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Conflicting forces holding rental market steady – for now.

08 Oct 2020 | 4 min

It’s been a trying few months for us all, with fundamental changes to our work and home life. So for landlords – whose work it is to provide a home for others – it’s a particularly testing time.

The dust is yet to settle on the buy-to-let market while we wait for the true economic impact of the coronavirus pandemic to become apparent. News reports regarding the rental industry and wider economy are hard to make sense of. In fact, it seems illogical – unemployment is up, but so are rental prices. So what’s really going on? And what does this mean for property investors?

Push in the Rental Market

Increasing prices are usually a sign of increased demand, so let’s first think about the people driving demand for rental property.

When lockdown came, there was a huge reduction in the number of mortgage products available, and particularly those with large loan-to-value ratios. This is essentially because lenders are nervous about a drop in house prices.

So mortgage applicants need to bring a bigger deposit (or equity) to the table. This hits first-time buyers hardest, as many find their savings just don’t cover any lenders’ new deposit demands.

In 2019, a reported 350,000 first-time buyers got on the property ladder; some will have been living with their parents or were newly arrived in the UK, but many will have been waving the rental market goodbye. With their dream of home-ownership on hold, this year’s would-be buyers are staying in their rental properties and reducing the number of properties available.

We should also consider another cohort: those preparing to fly the nest for the first time. Over 700,000 Brits graduate into adulthood each year, and many will be thinking about the freedoms that come with leaving home – although some may instead be biding their time as nervousness takes hold over their future employment.

Pull in the Rental Market

While some will leave renting behind by getting on the property ladder this year, many others could be leaving the rental market for less happy reasons – forced to move back in with their parents after redundancy or reduced hours. More than 700,000 jobs had been lost at the time of writing, while millions more remain furloughed in the arts, travel and leisure industries.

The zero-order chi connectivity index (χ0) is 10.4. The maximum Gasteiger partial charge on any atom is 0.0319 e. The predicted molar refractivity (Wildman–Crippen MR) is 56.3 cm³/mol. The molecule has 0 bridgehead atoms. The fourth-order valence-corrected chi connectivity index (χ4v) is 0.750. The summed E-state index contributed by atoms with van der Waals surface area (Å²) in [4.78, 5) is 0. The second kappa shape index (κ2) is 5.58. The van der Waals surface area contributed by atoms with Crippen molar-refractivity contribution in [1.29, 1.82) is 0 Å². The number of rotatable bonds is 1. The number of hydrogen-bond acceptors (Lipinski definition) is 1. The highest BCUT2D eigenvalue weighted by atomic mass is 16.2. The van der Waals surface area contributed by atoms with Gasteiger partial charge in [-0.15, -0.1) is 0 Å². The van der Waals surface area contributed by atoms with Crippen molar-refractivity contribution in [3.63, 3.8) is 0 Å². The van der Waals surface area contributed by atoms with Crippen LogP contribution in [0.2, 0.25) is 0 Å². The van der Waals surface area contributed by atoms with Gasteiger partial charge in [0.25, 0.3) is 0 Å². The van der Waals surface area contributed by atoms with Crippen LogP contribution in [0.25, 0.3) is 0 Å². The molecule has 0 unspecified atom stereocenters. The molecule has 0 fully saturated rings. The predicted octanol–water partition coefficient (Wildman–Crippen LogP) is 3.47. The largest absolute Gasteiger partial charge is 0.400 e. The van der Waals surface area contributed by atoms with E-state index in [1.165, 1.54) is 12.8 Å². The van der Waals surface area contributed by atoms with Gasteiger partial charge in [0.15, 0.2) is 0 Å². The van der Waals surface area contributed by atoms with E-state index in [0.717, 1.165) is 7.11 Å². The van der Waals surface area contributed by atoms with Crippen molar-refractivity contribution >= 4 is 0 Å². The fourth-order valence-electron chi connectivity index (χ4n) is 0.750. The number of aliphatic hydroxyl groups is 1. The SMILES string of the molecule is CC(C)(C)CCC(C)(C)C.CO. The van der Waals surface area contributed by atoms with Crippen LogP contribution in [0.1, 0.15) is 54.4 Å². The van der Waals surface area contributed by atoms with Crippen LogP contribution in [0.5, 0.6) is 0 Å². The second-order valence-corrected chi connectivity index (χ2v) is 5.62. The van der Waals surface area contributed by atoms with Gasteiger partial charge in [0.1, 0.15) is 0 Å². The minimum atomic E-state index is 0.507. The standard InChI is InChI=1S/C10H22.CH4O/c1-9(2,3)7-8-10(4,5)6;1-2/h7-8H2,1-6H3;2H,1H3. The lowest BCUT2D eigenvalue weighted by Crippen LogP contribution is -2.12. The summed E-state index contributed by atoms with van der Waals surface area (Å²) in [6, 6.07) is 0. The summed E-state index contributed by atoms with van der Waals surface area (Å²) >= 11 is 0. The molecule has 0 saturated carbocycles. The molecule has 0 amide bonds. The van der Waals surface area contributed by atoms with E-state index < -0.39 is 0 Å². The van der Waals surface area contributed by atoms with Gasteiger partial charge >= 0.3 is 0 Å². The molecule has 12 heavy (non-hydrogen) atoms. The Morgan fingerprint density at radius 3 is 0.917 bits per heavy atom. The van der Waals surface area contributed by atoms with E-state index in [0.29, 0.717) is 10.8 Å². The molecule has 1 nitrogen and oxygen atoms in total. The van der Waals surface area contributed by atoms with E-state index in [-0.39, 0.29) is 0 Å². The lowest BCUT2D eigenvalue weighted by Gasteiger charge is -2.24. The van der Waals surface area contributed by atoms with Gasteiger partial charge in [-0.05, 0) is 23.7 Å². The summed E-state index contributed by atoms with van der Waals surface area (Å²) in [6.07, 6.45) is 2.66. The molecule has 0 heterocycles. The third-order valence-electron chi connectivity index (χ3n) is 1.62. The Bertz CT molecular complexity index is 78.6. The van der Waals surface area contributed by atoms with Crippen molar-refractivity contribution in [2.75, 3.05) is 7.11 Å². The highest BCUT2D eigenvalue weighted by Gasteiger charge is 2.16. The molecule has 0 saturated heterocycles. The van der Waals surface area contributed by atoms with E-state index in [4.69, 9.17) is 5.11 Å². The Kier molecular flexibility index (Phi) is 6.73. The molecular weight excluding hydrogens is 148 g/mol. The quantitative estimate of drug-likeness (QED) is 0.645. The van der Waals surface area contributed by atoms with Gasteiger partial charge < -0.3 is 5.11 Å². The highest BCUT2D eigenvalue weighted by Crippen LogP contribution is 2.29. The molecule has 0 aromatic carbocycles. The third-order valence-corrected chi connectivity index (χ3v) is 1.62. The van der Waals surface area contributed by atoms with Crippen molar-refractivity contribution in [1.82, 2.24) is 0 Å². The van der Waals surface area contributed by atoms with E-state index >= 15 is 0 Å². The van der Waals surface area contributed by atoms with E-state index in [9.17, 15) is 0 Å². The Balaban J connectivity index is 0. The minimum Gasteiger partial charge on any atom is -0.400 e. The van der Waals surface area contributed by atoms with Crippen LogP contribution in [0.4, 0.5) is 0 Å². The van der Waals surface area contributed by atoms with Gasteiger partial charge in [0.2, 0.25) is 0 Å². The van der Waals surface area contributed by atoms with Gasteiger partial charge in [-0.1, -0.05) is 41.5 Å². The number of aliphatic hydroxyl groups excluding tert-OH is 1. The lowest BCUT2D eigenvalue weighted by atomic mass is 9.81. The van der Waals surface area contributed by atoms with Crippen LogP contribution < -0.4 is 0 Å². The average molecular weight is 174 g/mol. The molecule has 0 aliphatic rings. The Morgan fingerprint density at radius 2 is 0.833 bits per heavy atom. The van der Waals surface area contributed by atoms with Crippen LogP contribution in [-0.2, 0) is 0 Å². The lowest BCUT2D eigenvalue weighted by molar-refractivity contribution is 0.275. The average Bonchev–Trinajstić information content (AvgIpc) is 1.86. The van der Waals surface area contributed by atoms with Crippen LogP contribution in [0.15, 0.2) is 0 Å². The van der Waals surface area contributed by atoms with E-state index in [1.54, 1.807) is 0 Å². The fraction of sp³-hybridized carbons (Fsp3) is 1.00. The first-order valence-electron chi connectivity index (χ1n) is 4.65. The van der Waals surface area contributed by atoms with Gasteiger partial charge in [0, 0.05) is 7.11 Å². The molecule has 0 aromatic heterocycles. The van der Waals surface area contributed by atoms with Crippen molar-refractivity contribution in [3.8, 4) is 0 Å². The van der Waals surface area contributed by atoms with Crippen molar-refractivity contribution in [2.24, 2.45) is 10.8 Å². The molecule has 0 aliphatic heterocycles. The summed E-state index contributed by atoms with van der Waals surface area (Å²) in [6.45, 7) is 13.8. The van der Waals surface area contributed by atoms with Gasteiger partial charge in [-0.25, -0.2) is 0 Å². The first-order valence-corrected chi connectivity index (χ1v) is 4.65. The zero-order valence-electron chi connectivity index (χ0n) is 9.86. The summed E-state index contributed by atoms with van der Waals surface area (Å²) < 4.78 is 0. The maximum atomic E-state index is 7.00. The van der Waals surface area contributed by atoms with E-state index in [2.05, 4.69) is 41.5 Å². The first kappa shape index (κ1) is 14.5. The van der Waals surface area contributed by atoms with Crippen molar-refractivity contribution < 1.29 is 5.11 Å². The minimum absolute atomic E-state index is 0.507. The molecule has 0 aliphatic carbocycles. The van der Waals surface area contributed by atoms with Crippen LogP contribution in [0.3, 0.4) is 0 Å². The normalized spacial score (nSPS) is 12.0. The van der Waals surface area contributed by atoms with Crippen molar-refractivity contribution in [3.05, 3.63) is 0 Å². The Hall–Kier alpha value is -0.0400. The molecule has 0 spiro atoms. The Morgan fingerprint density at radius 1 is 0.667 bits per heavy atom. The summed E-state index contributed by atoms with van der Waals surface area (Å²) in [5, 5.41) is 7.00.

We must also, inevitably, talk about Brexit. A 2015/16 English Housing Survey found that nearly 25% of all rented properties were occupied by people not originally from the UK, so we must consider the potential impact on demand for rental properties should a significant number of foreign-born residents decide to leave the country. Not only that, but we should consider the possibility that UK-based jobs could be relocated to the continent, taking some Brits with them – also reducing demand.

Conversely, earlier in 2020 the Government announced a path to UK residency for a potential three million Hong Kong residents with British National (Overseas) citizenship, beginning in January 2021. This could rapidly result in a boom in demand for rental property.

The missing tenants

As well as those stuck in rental properties and those leaving them behind, there’s another group we should consider: students. Over 200,000 international students begin their first-year studies in the UK each year, but in 2020 there’s been a large drop – one report in The Telegraph indicated a 99% drop in student visas issued in Q2 this year.